Read Tales of a Korean Grandmother Online

Authors: Frances Carpenter

Tales of a Korean Grandmother (9 page)

LETTERS
FROM
HEAVEN

T
HE
needle in Halmoni's fingers flew back and forth through the pale green silk of the screen panel she was embroidering. As she stitched in the golden beak of a rose-colored stork, her dark head moved in time to the singsong voice of Yong Tu.

The boy was sitting crosslegged on the floor. Half speaking, half chanting, he was repeating aloud a wise saying of the ancient Chinese teacher, Confucius. "Obedience to one's parents is the mother of one hundred virtues," he said again and again, trying to learn the proverb by heart.

The
Thousand Character Book
Yong Tu held in his lap had three different columns, running up and down its soft paper pages. There was first the column of characters, or word pictures, of Chinese writing. Then there was a middle column that told the boy how to pronounce them. The third column gave their meaning in
unmun,
which means words formed by the letters of the Korean alphabet.

"The Wise Confucius wrote that book in one single night," Halmoni told her grandson. "So great was the task that when morning came, his hair and his beard were turned white as the snow."

"The Chinese word pictures are hard to remember, there are so many, Halmoni." the boy complained. And he yawned a great yawn. "Now it this book were only written in
unman,
I could read it Straight through. Alphabet writing is
so
much easier than writing with word pictures."

"The young schoolman has wisdom," his grandmother replied smiling.
"Unmun
is indeed easier, but
unmun
does not bring true learning. The scholar whom the Dragon carries to the Highest Heaven must be the master of the learning of the ancient sages of China. Only such a one becomes the Great Man who faces a king without trembling. Only he dresses in fine silk, and only he wears the court seal at his belt. No young scholar should be frightened away from such rewards by a few difficult tasks.

"Everyone knows, Yong Tu, that our Korean 'low writing' is easy to learn. Ok Cha already has by heart the twenty-five letters of its alphabet, and she is but a girl who does not truly need to learn anything save the ways of the Inner Court." The Korean grandmother paused to pat the shoulder of her granddaughter and to retie the red bow on her long braid of black hair. Ok Cha was also learning a lesson that morning, a lesson in embroidery. She was stitching a bright red flower on a scrap of the green silk left from Halmoni's screen.

"Not even the King who invented our alphabet ever compared it with the jade writings from China," the Korean grandmother began again. "Not even when he told the people its letters came directly from Heaven."

"How could letters come from Heaven, Halmoni?" Yong Tu asked. The boy hoped to prolong this pleasant pause in his morning study.

"Hé,
blessed boy, who can say how messages come down to us from Heaven? Sometimes it is in a dream while one is asleep. Sometimes it is in a thought when one is awake. And sometimes it comes in the form of a sign or a miracle. For most people a miracle is always the best, and a miracle is what the good, wise King desired when he called on the earthworms to help him."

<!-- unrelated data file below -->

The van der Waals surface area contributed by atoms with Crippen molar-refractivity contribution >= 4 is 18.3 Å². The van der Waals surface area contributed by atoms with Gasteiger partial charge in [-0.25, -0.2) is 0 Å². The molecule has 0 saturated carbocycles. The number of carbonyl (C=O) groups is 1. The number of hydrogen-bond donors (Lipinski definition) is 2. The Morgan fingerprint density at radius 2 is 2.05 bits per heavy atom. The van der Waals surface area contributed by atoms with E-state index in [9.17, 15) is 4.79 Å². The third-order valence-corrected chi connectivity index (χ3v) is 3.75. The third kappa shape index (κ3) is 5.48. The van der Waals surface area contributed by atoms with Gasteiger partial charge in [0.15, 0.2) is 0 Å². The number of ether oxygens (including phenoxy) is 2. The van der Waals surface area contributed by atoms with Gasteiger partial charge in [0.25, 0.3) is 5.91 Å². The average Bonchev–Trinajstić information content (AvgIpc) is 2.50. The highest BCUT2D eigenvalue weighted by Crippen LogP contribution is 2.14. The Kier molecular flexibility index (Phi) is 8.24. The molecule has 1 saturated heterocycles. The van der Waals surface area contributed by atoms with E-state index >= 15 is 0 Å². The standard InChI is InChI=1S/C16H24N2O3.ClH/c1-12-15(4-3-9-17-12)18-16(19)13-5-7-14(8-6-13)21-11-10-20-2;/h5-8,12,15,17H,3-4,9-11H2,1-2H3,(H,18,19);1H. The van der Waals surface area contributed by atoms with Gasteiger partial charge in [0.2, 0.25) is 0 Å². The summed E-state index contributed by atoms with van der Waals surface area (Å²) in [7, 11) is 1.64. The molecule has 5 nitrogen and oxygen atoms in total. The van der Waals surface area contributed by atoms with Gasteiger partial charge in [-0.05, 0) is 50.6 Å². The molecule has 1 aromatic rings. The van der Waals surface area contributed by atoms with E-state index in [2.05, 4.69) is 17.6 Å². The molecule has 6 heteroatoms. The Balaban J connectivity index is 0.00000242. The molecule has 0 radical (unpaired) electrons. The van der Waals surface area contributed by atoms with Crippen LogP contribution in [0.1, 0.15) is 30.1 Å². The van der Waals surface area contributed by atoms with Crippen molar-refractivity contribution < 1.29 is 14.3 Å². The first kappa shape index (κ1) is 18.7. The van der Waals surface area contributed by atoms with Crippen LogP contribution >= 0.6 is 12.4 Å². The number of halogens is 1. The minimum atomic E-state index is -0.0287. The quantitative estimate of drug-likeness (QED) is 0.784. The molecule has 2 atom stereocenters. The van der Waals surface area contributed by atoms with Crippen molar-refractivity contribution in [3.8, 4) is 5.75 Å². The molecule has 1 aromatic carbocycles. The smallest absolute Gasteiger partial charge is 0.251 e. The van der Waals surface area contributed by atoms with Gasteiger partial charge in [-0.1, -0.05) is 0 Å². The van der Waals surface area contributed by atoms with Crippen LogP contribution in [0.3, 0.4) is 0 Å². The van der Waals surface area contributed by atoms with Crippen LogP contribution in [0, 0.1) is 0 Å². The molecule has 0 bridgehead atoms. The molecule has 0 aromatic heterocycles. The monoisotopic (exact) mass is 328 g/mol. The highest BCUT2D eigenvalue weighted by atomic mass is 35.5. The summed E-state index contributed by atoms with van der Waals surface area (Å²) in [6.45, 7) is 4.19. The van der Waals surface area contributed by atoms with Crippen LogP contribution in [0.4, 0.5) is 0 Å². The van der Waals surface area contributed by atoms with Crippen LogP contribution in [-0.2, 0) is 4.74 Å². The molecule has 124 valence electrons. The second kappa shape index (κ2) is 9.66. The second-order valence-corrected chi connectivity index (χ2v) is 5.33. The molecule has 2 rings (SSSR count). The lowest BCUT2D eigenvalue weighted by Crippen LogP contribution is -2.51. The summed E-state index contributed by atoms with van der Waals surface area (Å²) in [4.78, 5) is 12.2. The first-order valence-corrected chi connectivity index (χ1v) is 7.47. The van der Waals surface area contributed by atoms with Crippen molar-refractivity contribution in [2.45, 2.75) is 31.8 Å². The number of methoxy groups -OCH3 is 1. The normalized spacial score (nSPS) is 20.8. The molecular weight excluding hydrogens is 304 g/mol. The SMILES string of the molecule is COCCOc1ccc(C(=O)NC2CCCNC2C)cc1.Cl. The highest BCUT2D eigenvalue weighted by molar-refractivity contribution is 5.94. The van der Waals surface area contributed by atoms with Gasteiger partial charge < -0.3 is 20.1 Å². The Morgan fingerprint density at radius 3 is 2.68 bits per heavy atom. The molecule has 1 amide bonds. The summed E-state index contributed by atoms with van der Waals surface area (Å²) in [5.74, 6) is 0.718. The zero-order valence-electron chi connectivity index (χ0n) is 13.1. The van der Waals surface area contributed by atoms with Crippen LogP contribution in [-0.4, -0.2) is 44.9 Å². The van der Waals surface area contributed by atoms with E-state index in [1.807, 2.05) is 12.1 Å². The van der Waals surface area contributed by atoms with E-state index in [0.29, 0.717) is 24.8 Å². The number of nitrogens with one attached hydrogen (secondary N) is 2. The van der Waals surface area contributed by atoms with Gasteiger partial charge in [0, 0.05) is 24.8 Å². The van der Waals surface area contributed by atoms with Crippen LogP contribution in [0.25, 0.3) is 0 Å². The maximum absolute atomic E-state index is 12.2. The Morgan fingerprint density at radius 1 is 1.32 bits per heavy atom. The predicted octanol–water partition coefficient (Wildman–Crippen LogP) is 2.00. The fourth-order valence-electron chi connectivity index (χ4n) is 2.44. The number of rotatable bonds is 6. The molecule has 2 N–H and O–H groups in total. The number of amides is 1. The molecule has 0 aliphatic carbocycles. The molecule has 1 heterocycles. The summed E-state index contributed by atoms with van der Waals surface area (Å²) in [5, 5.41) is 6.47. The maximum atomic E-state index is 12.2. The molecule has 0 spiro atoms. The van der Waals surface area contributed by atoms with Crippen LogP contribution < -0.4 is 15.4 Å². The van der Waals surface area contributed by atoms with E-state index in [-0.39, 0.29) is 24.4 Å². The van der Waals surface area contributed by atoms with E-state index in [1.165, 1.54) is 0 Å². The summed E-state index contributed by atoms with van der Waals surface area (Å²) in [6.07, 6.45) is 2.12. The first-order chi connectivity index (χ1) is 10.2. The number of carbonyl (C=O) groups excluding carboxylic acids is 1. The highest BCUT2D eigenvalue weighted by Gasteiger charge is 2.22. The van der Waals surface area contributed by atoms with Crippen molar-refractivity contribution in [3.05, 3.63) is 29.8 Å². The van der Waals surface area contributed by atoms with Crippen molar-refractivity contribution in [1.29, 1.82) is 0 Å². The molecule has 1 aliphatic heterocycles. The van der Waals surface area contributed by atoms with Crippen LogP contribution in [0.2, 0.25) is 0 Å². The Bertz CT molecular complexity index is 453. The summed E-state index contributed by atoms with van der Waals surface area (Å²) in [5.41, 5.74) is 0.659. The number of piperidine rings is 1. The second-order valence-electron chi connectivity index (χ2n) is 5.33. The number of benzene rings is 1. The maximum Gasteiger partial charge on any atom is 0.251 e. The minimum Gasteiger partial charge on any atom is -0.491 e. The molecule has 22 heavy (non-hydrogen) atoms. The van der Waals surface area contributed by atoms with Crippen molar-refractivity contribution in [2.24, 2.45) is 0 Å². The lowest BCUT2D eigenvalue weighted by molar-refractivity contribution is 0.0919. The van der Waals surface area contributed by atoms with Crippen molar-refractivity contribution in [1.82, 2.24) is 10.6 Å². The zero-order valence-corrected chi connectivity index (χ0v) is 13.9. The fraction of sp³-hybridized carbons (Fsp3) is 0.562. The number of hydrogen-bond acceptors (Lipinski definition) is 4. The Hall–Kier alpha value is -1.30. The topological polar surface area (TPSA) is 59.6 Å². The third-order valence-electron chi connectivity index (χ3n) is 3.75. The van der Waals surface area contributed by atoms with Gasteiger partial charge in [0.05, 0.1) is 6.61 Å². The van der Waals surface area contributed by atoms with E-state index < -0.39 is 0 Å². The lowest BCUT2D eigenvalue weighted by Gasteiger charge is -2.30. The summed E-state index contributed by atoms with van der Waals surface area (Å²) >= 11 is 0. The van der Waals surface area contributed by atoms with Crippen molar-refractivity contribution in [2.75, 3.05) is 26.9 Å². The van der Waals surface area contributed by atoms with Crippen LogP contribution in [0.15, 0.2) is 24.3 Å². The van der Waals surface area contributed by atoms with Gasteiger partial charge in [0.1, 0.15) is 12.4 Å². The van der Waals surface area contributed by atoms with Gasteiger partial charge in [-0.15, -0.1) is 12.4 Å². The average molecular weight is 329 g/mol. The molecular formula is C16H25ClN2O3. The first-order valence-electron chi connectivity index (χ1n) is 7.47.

Ok Cha, too, put down her work when she heard these strange words spoken by her grandmother.

"It was thus it happened, they say, though it was so long ago that it is recorded only in this ancient story. A good King gave the precious gift of reading to our people through this
unmun
alphabet. He knew well that learning is the greatest treasure of man. He knew also that few of his subjects could master the thousands upon thousands of word pictures in the books that came to us from China.

"The King searched and searched for a simpler way of writing and reading. And because of a dream, or perhaps because he was so wise, that King reasoned thus: 'Words are made up of sounds, and sounds could be given symbols, or letters, that would stand for them. To learn, say, twenty-five letters would not be too difficult for any man, or even for any woman. By putting these letters together, all the words we need could be made.' And with his brush and his inkstone he carefully set down on paper the form of each one of the twenty-five letters of our alphabet.

"In those times, my children, as now, our people honored the customs of their ancestors. It would have been hard indeed for that good man, for all he was the King, to persuade them to adopt this new way of writing. They must have a sign from Heaven,' he decided. And doubtless here again it was a message from the Jade Emperor, up in the sky, that showed him the way.

"The King dipped his writing brush into a pot of honey. With its sticky sweetness he brushed each letter on the face of a tender green leaf. These leaves he spread out on the damp garden path where the earthworms could find them.

"His clever plan worked. The worms followed the sweet honey trails, eating their way along the face of the leaves. In this way they traced clearly the outlines of the twenty-five letters upon them.

"'Here is a miracle,' the King called to his courtiers in the garden next day. 'Here clearly are messages sent us from Heaven, written on leaves.'

"Pretending he knew nothing of their hidden secret, he offered a reward to that scholar who should uncover their meaning. He took a young
paksa
into his confidence, and he gave him the task of explaining to the people the use that could be made of these 'letters from Heaven.'

"In this way our
unmun
alphabet was invented and spread over the land. In this way all people could learn to read if they would. Some tell other tales of its invention, but this is the one my grandmother believed."

"It was really just a trick, Halmoni, saying those letters came to us from Heaven," Ok Cha said knowingly.

"Who can say, precious Jade Child? But if it was a trick, it was a good trick. It gave books to people who never could have hoped to read otherwise. And it brought shining light into the darkness of women and girls who dwelt in the inner courts."

In Korea, in these days when Yong Tu and Ok Cha were children, learning was indeed prized above everything else.
Sobang,
which means "schoolman" was the polite common title. It was used just as
Mister
is in Western lands. Old Pak might be only a dark, unlearned gatekeeper, but he was pleased when a familiar peddler, entering the bamboo gate with his spices or silks, bowed to him, saying, "Peace, Sobang Pak, have you eaten your honorable meal?"

THE
MOURNER
WHO SANG
AND
THE NUN
WHO
DANCED

H
OW
shall I ever become a
paksa,
Halmoni?" Yong Tu asked when his grandmother had finished her tale about the Korean alphabet. "How shall I ever learn enough to pass the Emperor's examinations?"